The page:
• fibrinolytic ;
  • intrapleural ;
  • meta-analysis ;
  • parapneumonic effusion ;
  • pleural empyema



The effects of intrapleural fibrinolysis for treating pleural empyema and parapneumonic effusion remain uncertain.


We conducted a meta-analysis of published randomized controlled trials (RCTs) to evaluate the efficacy of intrapleural instillation of fibrinolytics for treating pleural empyema and parapneumonic effusion.


Medline, Web of Science, Ovid and regulatory documents up to June 10, 2012 were searched. We selected RCTs on intrapleural fibrinolysis vs placebo control treatment for pleural empyema and parapneumonic effusion. The meta-analysis was used to determine the odds ratios (OR) for death, surgical intervention and severe side effects, and weighted mean differences were used to estimate lengths of hospital stays.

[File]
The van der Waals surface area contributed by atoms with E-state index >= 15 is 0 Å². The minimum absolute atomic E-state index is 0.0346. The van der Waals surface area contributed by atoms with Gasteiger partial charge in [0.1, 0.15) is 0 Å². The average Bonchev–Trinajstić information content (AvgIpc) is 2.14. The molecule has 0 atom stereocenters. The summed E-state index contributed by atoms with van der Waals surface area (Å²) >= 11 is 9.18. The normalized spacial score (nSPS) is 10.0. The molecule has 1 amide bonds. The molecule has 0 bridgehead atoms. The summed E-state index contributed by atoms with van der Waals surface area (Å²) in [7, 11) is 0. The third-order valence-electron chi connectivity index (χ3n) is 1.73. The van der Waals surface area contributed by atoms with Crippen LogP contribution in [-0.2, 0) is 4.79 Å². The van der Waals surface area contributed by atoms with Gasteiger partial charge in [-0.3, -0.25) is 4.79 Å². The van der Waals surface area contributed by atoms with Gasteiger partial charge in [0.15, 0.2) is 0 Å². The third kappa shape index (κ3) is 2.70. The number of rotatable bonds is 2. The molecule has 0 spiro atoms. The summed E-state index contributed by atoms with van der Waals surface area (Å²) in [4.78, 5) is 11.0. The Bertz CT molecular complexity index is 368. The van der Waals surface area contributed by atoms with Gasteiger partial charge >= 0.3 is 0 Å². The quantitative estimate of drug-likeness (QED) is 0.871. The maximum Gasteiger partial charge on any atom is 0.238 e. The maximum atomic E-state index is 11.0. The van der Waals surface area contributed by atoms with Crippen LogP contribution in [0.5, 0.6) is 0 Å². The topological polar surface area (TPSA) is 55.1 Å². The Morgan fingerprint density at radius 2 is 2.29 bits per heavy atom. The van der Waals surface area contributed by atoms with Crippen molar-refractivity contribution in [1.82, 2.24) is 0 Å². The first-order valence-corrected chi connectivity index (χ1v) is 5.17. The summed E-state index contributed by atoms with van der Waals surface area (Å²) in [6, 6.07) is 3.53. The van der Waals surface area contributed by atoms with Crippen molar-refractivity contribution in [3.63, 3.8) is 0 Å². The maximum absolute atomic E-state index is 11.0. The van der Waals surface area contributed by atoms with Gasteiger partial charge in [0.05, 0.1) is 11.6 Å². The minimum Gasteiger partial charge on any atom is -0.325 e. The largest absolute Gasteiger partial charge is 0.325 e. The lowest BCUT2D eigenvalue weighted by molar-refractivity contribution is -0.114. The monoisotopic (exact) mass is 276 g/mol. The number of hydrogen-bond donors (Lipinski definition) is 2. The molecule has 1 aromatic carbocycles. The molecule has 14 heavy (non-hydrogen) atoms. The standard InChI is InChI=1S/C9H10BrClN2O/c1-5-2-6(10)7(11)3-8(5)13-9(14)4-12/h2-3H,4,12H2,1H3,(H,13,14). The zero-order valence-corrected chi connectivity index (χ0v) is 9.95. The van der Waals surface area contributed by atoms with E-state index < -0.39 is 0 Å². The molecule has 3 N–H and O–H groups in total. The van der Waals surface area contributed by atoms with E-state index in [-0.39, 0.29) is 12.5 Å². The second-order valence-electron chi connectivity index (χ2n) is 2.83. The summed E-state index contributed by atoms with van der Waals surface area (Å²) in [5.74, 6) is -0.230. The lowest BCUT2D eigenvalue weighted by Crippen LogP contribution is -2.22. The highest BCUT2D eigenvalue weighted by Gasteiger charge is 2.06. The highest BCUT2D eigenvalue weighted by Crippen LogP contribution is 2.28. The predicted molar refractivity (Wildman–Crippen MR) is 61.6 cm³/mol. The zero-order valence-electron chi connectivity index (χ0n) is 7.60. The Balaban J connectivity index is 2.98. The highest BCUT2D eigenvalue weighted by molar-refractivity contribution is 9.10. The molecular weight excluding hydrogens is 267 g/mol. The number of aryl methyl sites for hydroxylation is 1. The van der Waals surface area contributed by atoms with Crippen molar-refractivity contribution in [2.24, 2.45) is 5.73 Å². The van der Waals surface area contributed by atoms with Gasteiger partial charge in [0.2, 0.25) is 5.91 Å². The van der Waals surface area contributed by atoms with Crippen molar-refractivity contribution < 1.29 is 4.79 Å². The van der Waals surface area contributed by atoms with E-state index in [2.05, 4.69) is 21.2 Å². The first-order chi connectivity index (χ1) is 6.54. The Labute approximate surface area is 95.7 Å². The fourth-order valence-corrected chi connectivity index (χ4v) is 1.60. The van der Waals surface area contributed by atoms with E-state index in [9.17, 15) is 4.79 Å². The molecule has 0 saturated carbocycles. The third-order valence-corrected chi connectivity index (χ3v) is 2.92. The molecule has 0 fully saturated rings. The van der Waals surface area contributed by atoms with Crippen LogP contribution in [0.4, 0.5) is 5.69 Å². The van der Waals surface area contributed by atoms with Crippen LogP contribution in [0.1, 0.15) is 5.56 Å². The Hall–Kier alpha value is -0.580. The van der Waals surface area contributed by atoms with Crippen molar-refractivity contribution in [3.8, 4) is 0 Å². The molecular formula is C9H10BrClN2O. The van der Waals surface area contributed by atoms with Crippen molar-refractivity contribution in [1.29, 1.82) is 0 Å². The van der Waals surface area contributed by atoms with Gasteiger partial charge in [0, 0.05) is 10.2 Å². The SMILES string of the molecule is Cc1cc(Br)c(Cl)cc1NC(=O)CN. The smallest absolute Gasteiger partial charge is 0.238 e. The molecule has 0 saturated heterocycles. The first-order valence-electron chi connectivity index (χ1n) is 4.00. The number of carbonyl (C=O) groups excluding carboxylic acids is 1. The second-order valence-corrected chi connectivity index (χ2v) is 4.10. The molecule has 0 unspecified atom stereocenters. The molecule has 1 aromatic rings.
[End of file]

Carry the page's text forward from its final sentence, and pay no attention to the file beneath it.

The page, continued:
Ten trials with a total of 977 patients were included. Compared with a placebo, intrapleural fibrinolytic therapy decreased the OR for surgical intervention [OR = 0.24; 95% confidence interval (CI): 0.10–0.60] and the length of hospital stays (weighted mean difference = −6.47; 95% CI: −8.87, −4.08). Intrapleural fibrinolysis was associated with a non-significant reduction in mortality rate (OR = 1.16; 95% CI: 0.71–1.89) and a non-significant increase in severe side effects (OR = 1.92; 95% CI: 0.87–4.21). Subgroup analyses indicated that urokinase agents had marked positive effects on reducing surgical intervention (OR = 0.33; 95% CI: 0.14–0.78), but neither streptokinase nor tissue plasminogen activator did.


The present results show that intrapleural fibrinolysis with urokinase may be potentially effective for reducing the need for surgery. Intrapleural fibrinolytic therapy is effective for shortening the lengths of hospital stays without increasing the incidence of severe side effects.